When I'm shooting a stubborn gobbler at say 50yds, and he doesn't want to cooperate with coming closer, I want some shot heavy enough to penetrate feathers to hit vitals like heart or lungs, or break wing bones or leg bones instead of just relying on the smaller size 6 shot to hit the smaller neck and vertebrae area of a turkey. There are those that say more shot increases your chances of killing a turkey at this distance of 50yds or farther by being able to hit this small vertebrae kill zone on a turkey. I say that may sound great on paper, but it won't be the way it works in the turkey woods at this distance of 50yds or farther. I know, I have tried enough 6 shot loads at that distance to know it's a very iffy deal that you are probably going to end up the loser regardless of how well your gun shoots the #6 loads. At 50+yds 6 shot don't have much zip left at all when it comes to killing power anyway. Yes they still can kill a gobbler at that distance if you are fortunate enough to hit the tiny vertebrae area on his head and neck. But all the shot that hits the turkey in the body is just pepper spray to the bird at that distance. A Mossberg 835 with a .695 H.S. Undertaker choke tube with Win Supreme 2 and 1/4oz loads of #4 is the ticket to consistantly taking turkeys down for the count at this distance or slightly farther.

Last edited by Brad Clodfelter; September 6, 2007 at 09:18 PM.
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Old September 6, 2007, 08:25 PM   #19
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I've seen 7 1/2s and 6s fail to stop ground squirrels at distances I have in my house too many times to trust it to stop a meth head in my living room. I've used a 26" barreled Wingmaster with an extra full turkey choke to takes thousands of ground squirrels, and even with the tight patterns the extra full choke allows me, it isn't uncommon for ground squirrels to fall over and jet for their holes. At distances beyond 30 feet, exit wounds even from a 2 pound varmint are the exception, rather than the rule.

I keep birdshot for birds (weird, huh?) and small game. If I was to use a shotgun for home defense, it would have 00 buck in the tube and a couple rifled slugs in a side saddle. As it is, I have an AK clone with a reflex sight that offers better accuracy, range, and capacity as well as providing more magazine capacity and better penetration potential should that prove necessary.
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Old September 6, 2007, 08:48 PM   #20
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rantingredneck'

You need a H.S. Undertaker .695 choke tube on the end of your 835 barrel. Use Win Supreme 2 and 1/4oz #4 loads and go shoot all the turkeys you want at 50-55yds, and you will see the light to just what your 835 will do with #4 shot. Your Mossberg will shoot 90% patterns consistantly at 40yds with this setup combination. I killed a jake at 59yds and a gobbler at 53yds with this same setup. Both birds never took a step. I have 2 buddies that have 835's as well, and both shoot the #4 loads out of their guns with similar size constriction choke tubes. I know one of them has killed a gobbler at I believe he told me 62yds.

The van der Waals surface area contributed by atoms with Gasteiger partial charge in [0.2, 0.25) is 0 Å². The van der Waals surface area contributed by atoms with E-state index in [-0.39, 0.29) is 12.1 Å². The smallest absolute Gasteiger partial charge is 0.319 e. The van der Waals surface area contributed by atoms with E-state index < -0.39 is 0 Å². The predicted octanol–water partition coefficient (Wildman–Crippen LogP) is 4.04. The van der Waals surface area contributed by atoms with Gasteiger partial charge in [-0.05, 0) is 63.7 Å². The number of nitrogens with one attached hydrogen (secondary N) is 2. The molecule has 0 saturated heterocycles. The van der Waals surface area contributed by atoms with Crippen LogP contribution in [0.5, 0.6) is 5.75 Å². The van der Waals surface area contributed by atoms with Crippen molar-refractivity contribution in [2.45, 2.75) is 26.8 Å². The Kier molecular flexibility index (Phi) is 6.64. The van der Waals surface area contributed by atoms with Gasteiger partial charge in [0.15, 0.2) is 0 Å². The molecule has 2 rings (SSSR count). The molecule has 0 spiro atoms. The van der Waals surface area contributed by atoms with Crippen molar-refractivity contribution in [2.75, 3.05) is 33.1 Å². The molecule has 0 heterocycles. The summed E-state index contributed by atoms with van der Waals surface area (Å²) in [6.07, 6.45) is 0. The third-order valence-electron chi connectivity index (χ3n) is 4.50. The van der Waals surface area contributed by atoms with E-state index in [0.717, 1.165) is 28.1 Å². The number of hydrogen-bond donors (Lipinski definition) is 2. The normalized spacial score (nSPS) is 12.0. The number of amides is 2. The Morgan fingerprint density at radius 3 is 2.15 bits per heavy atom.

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Old September 6, 2007, 08:51 PM   #21
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Brad, I'm gonna have to disagree with you there. Reason being, I have that exact same choke and #4's were considerably less dense than #6's for my 835 (24"bbl). My father-in-law's shotgun using the exact same choke was the exact opposite. Go figure huh?

That being said, the undertaker choke is my favorite in both my 835 and my 870. My 835 just doesn't like the number 4's.
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Old September 6, 2007, 08:58 PM   #22
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You have the first 835 that I know of to be like that. Mine shoots 90% patterns with the Federal 2 and 1/4oz #6 loads using the .675 Carlson turkey choke tube. I use the #4's on turkey that like to think they are out of range and in the safety zone. Like I said before, a bird in hand is better than 2 in the bush.

By the way all the Mossberg 835's I have either tested or seen shoot had 28" barrels. But even then from what I have seen testing Rem 28" barrels vs a 21" barrel gun I had was only a small difference of say 10-15 shots less for the 21" barrel shooting at a turkey head on 8.5 x 11.5in piece of paper at 25yds. It was a very small amount of difference. And I would say it safe to say that some shorter 21" barrels would out shoot some 28" barrels.
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Old September 6, 2007, 09:01 PM   #23
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I guess mine just likes to be different. I've never tried #4 turkey loads in my 870. I patterned some #6's and was satisfied so I never tried the 4's. hmmmmm........maybe need to pick some of those up in 3".

Edited to add: I've been using the Winchester Supreme 2 oz #6 3 1/2"

I tried the same brand in #4's too. Haven't tried the federals. May pick some of those up too.
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Old September 6, 2007, 09:01 PM   #24
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save 6 shot for.....

waterfowling, turkeys, and clays....not humans : )
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Old September 6, 2007, 09:13 PM   #25
Brad Clodfelter
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I found the best shooting turkey loads in 5 or 6 shot out of all my turkey guns to have the best tightest patterns at 40yds with the Federal loads. I can't explain why this is, but Federal seems to be where it is at for these shot sizes. I personally believe it is either the copper plated shot that they use are the buffer mixture that they put in with the shot. The Winchester #5 turkey loads shoot very well, too. On the 4 shot loads, Winchester Supremes are what I have found to be the best shooting. The Federal or Remington #4 loads just don't seem to pattern as well out of all of my shotguns I have tested. I can't explain why this is, but I just take it for what it is.